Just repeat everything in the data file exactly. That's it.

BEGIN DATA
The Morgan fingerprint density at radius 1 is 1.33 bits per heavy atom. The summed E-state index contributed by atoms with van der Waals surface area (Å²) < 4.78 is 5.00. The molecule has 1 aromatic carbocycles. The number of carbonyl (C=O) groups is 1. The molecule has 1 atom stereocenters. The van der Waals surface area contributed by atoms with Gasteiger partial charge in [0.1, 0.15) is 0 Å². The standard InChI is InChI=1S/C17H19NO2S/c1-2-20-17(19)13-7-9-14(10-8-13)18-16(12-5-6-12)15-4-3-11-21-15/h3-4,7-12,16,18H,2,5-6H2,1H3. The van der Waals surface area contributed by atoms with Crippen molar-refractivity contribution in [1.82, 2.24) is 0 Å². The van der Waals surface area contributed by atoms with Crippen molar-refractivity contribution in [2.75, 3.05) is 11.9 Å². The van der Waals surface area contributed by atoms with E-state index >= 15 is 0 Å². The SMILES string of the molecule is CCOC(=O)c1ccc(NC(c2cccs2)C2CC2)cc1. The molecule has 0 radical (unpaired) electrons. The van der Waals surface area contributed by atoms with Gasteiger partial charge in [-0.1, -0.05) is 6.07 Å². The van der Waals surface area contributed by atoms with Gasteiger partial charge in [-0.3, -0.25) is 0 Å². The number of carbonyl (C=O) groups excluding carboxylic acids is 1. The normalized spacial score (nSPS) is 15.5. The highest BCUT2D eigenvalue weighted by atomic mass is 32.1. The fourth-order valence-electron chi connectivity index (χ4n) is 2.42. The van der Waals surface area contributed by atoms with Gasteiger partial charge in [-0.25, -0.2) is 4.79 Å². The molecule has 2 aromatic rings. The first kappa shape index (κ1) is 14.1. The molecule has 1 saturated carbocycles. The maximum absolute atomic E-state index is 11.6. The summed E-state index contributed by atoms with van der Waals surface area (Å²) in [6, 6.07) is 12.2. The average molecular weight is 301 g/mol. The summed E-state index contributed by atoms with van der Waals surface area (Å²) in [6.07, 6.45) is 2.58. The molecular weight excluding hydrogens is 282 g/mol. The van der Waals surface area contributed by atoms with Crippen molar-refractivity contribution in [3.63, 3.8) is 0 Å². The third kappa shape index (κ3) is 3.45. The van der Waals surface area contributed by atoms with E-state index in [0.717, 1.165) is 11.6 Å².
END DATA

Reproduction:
The Morgan fingerprint density at radius 1 is 1.33 bits per heavy atom. The summed E-state index contributed by atoms with van der Waals surface area (Å²) < 4.78 is 5.00. The molecule has 1 aromatic carbocycles. The number of carbonyl (C=O) groups is 1. The molecule has 1 atom stereocenters. The van der Waals surface area contributed by atoms with Gasteiger partial charge in [0.1, 0.15) is 0 Å². The standard InChI is InChI=1S/C17H19NO2S/c1-2-20-17(19)13-7-9-14(10-8-13)18-16(12-5-6-12)15-4-3-11-21-15/h3-4,7-12,16,18H,2,5-6H2,1H3. The van der Waals surface area contributed by atoms with Crippen molar-refractivity contribution in [1.82, 2.24) is 0 Å². The van der Waals surface area contributed by atoms with Crippen molar-refractivity contribution in [2.75, 3.05) is 11.9 Å². The van der Waals surface area contributed by atoms with E-state index >= 15 is 0 Å². The SMILES string of the molecule is CCOC(=O)c1ccc(NC(c2cccs2)C2CC2)cc1. The molecule has 0 radical (unpaired) electrons. The van der Waals surface area contributed by atoms with Gasteiger partial charge in [-0.1, -0.05) is 6.07 Å². The van der Waals surface area contributed by atoms with Gasteiger partial charge in [-0.3, -0.25) is 0 Å². The number of carbonyl (C=O) groups excluding carboxylic acids is 1. The normalized spacial score (nSPS) is 15.5. The highest BCUT2D eigenvalue weighted by atomic mass is 32.1. The fourth-order valence-electron chi connectivity index (χ4n) is 2.42. The van der Waals surface area contributed by atoms with Gasteiger partial charge in [-0.25, -0.2) is 4.79 Å². The molecule has 2 aromatic rings. The first kappa shape index (κ1) is 14.1. The molecule has 1 saturated carbocycles. The maximum absolute atomic E-state index is 11.6. The summed E-state index contributed by atoms with van der Waals surface area (Å²) in [6, 6.07) is 12.2. The average molecular weight is 301 g/mol. The summed E-state index contributed by atoms with van der Waals surface area (Å²) in [6.07, 6.45) is 2.58. The molecular weight excluding hydrogens is 282 g/mol. The van der Waals surface area contributed by atoms with Crippen molar-refractivity contribution in [3.63, 3.8) is 0 Å². The third kappa shape index (κ3) is 3.45. The van der Waals surface area contributed by atoms with E-state index in [0.717, 1.165) is 11.6 Å².